The Sermon on the Mount contains this advice to stay out of the legal system:

Agree with your adversary quickly while you are with him on the way; lest perhaps the prosecutor deliver you to the judge, and the judge deliver you to the officer, and you be cast into prison. Most certainly I tell you, you shall by no means get out of there until you have paid the last penny. (Matthew 5:25-26, World English Bible)

Presumably this is advice being given to Jews in Galilee, somewhere around the "evangelical triangle" area near Capernaum, and the listeners are mostly illiterate Aramaic-speaking peasants. The tetrarch Herod Antipater rules Galilee and Perea as Roman client states. The seat of local government is the newly built capital Tiberias, about 10 miles away. There is a Jewish council, the Sanhedrin, in Jerusalem, about a week's journey on foot. Josephus (Antiquities of the Jews, 20.9.1) describes an example of a capital trial by the Sanhedrin for a religious case that arose in Jerusalem. (Are the "prosecutor" ἀντίδικος, "judge" κριτής, and "officer" ὑπηρέτης terms for specific Roman offices?)

This passage from the Sermon on the Mount seems to be describing a scenario in which someone brings a civil suit, but the end result is that they end up convicted in criminal court. (I was not under the impression that it was common in the ancient world for criminal convicts to be punished by being put in anything like a prison. Wouldn't most offenses be punished by something like execution, enslavement, or a fine?)

The dire outcome is obviously hyperbole, but I'm trying to understand the real-world social circumstances that would even make the advice of interest to Jesus's audience. If this passage does refer to something like our modern notion of bringing a civil suit, is it realistic to imagine Galilean peasants even pondering doing such a thing? Would they have any access to law courts or a legal process? Access in theory but not in practice? I'm guessing that these people would all be slaves or peregrini, the latter theoretically subject to what WP describes as "customary laws and courts of their civitas" (as opposed to the Roman law courts, which were for Roman citizens). I don't imagine that Jesus can be describing an informal village council of elders, since he uses terms for officers of the court.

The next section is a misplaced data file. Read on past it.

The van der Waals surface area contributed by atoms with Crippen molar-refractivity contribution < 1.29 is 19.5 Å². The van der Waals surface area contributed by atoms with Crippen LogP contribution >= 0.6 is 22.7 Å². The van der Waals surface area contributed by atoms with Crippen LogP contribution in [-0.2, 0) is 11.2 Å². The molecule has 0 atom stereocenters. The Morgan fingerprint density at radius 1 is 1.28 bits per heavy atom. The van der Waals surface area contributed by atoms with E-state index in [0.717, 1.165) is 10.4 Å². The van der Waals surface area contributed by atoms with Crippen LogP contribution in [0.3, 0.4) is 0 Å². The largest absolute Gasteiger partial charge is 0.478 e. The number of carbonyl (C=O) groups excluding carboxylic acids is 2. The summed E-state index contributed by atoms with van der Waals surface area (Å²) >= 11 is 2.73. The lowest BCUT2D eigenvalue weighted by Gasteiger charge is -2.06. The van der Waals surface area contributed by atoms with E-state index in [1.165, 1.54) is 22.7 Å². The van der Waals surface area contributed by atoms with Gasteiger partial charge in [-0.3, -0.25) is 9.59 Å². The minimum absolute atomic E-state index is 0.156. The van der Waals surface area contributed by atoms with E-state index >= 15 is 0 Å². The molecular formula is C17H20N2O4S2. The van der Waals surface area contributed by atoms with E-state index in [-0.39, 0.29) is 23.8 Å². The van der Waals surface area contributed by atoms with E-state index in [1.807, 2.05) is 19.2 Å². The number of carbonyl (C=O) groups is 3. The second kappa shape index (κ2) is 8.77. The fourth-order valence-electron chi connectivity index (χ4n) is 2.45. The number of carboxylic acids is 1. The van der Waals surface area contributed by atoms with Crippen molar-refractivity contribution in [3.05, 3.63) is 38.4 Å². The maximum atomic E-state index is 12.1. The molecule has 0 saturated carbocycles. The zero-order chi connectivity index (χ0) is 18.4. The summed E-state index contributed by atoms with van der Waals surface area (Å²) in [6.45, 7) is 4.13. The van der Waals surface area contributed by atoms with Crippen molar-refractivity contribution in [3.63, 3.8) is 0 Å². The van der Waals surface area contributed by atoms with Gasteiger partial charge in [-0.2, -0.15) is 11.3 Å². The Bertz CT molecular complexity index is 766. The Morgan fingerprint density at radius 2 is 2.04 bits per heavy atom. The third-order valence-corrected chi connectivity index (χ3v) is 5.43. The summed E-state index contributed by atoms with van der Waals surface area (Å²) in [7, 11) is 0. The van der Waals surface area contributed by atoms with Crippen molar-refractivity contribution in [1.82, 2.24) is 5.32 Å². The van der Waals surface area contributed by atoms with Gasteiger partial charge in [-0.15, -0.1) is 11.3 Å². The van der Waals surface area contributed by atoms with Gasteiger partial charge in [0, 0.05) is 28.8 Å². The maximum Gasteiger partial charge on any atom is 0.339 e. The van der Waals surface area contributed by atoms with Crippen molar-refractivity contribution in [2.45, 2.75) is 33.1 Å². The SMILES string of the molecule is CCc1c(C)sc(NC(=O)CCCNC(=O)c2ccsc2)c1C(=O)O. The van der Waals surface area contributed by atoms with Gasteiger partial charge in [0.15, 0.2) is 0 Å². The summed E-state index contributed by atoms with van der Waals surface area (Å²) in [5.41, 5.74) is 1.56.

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    The ancient world did not have our distinction between civil and criminal courts or cases. It was different, complicated, and depended in large part on local custom. The Romans did impose their law where they chose, but they did that as little as possible since their whole approach to governing was to let each city govern itself and its hinterland to the largest extent possible -- as long as they didn't annoy Rome. (E.g., rebelled, fought their neighbors, or (worst) didn't pay their taxes.)
    – Mark Olson
    Aug 12, 2022 at 0:50
  • @MarkOlson: Thanks for your comment. This WP article seems to make the distinction...? en.wikipedia.org/wiki/Peregrinus_%28Roman%29#Social_status
    – dfgsdghsdf
    Aug 12, 2022 at 1:03
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    What is your question? Please edit the title to clarify what you want to know
    – MCW
    Aug 12, 2022 at 11:34
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    Was prison a punishment in this case? We assume it to be so today, but in the past it was often simply a holding stage. Debtor's prisons were common in many jurisdictions until the 19thC. Inmates were held until the debt (and living expenses) were paid off. Both John Dickens (father of Charles) and Sir Marc Brunel (father of Isambard) spent time in debtor's prisons in the early 19C. I understand the Sermon to advise coming to an arrangement before legal proceedings start, otherwise you will have to stay in prison "until you have paid the last penny", of the debt that is.
    – user55099
    Aug 15, 2022 at 8:43
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    This is not advice. Jesus is clarifying what it means to be a member of the kingdom of heaven. The point of the example in John 5:25-26 is found in verse 20: "For I tell you that unless your righteousness surpasses that of the Pharisees and the teachers of the law, you will certainly not enter the kingdom of heaven." Jesus gives six examples to make his point and settling issues outside of court is one of them.
    – David D
    Jan 12, 2023 at 23:11

1 Answer 1


The plain reading of the Talmud indicates that, in addition to the Great Sanhedrin of 70 judges in Jerusalem, there were minor Sanhedrins of 23 judges in cities (dealing with "criminal" cases) and ad hoc courts of 3 "everywhere" (dealing with "civil" cases), and they seem to have been "busy" with adjudications and trials.

As for the specific injustices that you refer to, the corrupt practices of both "Jewish" royalty and Roman authorities (and, sometimes, of Jewish courts) are also well documented in the Talmud.

Moreover, the preference for compromise over litigation is also in the Talmud.

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